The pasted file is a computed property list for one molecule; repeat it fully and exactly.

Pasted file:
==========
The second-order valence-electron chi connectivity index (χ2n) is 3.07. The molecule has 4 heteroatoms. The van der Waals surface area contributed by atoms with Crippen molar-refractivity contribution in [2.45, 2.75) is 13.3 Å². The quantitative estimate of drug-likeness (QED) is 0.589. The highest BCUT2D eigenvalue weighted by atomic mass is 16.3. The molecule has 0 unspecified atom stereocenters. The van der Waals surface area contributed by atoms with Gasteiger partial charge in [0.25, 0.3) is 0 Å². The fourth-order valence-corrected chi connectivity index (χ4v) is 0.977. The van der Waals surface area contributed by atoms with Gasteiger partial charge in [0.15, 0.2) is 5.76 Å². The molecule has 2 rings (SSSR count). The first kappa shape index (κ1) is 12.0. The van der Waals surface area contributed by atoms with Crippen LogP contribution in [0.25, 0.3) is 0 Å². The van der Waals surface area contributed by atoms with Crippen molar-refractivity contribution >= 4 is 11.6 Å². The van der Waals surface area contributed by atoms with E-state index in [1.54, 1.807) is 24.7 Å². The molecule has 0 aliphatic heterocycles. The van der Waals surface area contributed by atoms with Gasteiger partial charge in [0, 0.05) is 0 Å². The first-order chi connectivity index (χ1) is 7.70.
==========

The second-order valence-electron chi connectivity index (χ2n) is 3.07. The molecule has 4 heteroatoms. The van der Waals surface area contributed by atoms with Crippen molar-refractivity contribution in [2.45, 2.75) is 13.3 Å². The quantitative estimate of drug-likeness (QED) is 0.589. The highest BCUT2D eigenvalue weighted by atomic mass is 16.3. The molecule has 0 unspecified atom stereocenters. The van der Waals surface area contributed by atoms with Gasteiger partial charge in [0.25, 0.3) is 0 Å². The fourth-order valence-corrected chi connectivity index (χ4v) is 0.977. The van der Waals surface area contributed by atoms with Gasteiger partial charge in [0.15, 0.2) is 5.76 Å². The molecule has 2 rings (SSSR count). The first kappa shape index (κ1) is 12.0. The van der Waals surface area contributed by atoms with Crippen LogP contribution in [0.25, 0.3) is 0 Å². The van der Waals surface area contributed by atoms with Crippen molar-refractivity contribution >= 4 is 11.6 Å². The van der Waals surface area contributed by atoms with E-state index in [1.54, 1.807) is 24.7 Å². The molecule has 0 aliphatic heterocycles. The van der Waals surface area contributed by atoms with Gasteiger partial charge in [0, 0.05) is 0 Å². The first-order chi connectivity index (χ1) is 7.70.